There has been a dark cloud hanging over our house for months now and it descended like a fog yesterday.  You could feel the dreary, damp anger and discouragement clinging to everyone in the house.  It felt like it was getting darker by the minute.  In an attempt to just get away, I grabbed my coat and headed out for some fresh air.  I had vainly hoped to walk alone, but was met by my 15 year old tattler, ready to vent some more.
I allowed him to walk one lap around our neighborhood with me, if he came up with a solution instead of more problems.  I'm full to the eyeballs with problems.  Shockingly (not) he had no solutions, so I went one more alone.
When I got home, my homemade french bread was cooling on the counter and that crock pot lasagna was done.  I asked the kids to help make the salad and set the table.  We have not been sitting down together for dinners lately and it was a perfect night to change that.  Besides it would make out little delinquent realize what he was missing in not choosing to be a part of the family.
Just as we finished up, the "bus bully" came to me and apologized for not being respectful to me and others.  Great move!  This precious child does NOT like to admit when he is wrong and really does not like anything that feels like relationship building.  WOW!  Breakthrough!
Now my fake smile has a hint of realism and my slumping shoulders just lifted a little...
I was expecting David to come home and sit down to dinner with us, instead he had decided to take the bull by the horns and have a 'man' talk with Mr. Hooky-SUPER!
So, while they drove off to have dinner out together, we all sat down to a nice dinner around the table.  In an attempt to break through the gloom, I decided to have each person say something nice about the others at the table, one at a time.  It was so sweet!  Even the 'bus bully' and the 'tattler' lost their titles and became brothers again.  Our new little princess who has been struggling to find her place in the crowd thanked everyone for making her feel so welcome and for letting her "be a part of the family".  Yep, mama had tears...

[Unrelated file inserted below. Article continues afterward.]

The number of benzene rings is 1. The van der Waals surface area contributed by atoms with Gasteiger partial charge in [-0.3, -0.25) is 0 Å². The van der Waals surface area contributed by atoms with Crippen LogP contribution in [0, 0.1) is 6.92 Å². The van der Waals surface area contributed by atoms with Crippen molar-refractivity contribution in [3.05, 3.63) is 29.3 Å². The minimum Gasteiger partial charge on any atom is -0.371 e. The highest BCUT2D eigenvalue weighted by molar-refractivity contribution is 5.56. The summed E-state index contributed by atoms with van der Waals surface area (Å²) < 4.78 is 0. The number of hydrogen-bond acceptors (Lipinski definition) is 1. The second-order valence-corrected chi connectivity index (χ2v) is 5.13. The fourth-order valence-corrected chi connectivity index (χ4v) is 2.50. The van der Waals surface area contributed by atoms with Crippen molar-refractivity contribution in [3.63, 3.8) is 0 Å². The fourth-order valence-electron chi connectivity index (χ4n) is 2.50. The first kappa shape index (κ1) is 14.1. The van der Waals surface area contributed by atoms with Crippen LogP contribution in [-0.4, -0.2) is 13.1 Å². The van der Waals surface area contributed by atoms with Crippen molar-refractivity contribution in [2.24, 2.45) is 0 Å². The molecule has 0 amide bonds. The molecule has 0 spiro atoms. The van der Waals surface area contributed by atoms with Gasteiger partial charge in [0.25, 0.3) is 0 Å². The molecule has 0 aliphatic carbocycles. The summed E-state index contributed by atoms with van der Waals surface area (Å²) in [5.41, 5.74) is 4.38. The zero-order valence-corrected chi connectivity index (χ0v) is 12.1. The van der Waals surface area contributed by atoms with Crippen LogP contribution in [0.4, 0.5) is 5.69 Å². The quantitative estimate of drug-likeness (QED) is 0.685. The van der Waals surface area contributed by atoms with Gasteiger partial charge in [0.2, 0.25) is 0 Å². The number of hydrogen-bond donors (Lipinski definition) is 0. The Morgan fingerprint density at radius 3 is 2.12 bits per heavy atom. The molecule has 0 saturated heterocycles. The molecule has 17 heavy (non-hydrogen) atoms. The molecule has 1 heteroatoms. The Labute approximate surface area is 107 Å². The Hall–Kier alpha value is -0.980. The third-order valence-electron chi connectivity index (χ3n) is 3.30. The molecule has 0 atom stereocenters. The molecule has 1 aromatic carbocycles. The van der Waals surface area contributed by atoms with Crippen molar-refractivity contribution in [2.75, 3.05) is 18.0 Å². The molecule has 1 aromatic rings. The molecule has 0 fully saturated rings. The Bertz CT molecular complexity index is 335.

It was incredible.  I took the opportunity to finish it up by praising and encouraging each person at the table.
Meanwhile, David had an amazing time with our other son.  Who will now lose his title of Mr. Hooky.
When Daddy asked him where he would like to go to dinner he said, "Uh, Dad...I don't think that I deserve..."  David interrupted him and said, "Nobody's asking what you deserve son.  None of us deserve anything that we have.  I'm asking you where you want to eat together".  David then suggested that they eat at a somewhat expensive Thai food place that is considered VERY special.  This is an especially wonderful treat as we rarely eat out.
They had a great time and David was able to break through the hurt and anger that had been driving the poor behavior.  Together, they made a plan for the future, talked about what kind of man he wanted to be when he grew up, cried and bonded.  Golden stuff, right there!
There's so much more that they talked about and shared, but I have to go shower now.
Lets just say, David is such a wise, wise man.
What does the Bible say?... "Giving them a garland of praise for ashes"
Smiles :)

Tuesday, November 2, 2010

Me taking my son to school-lol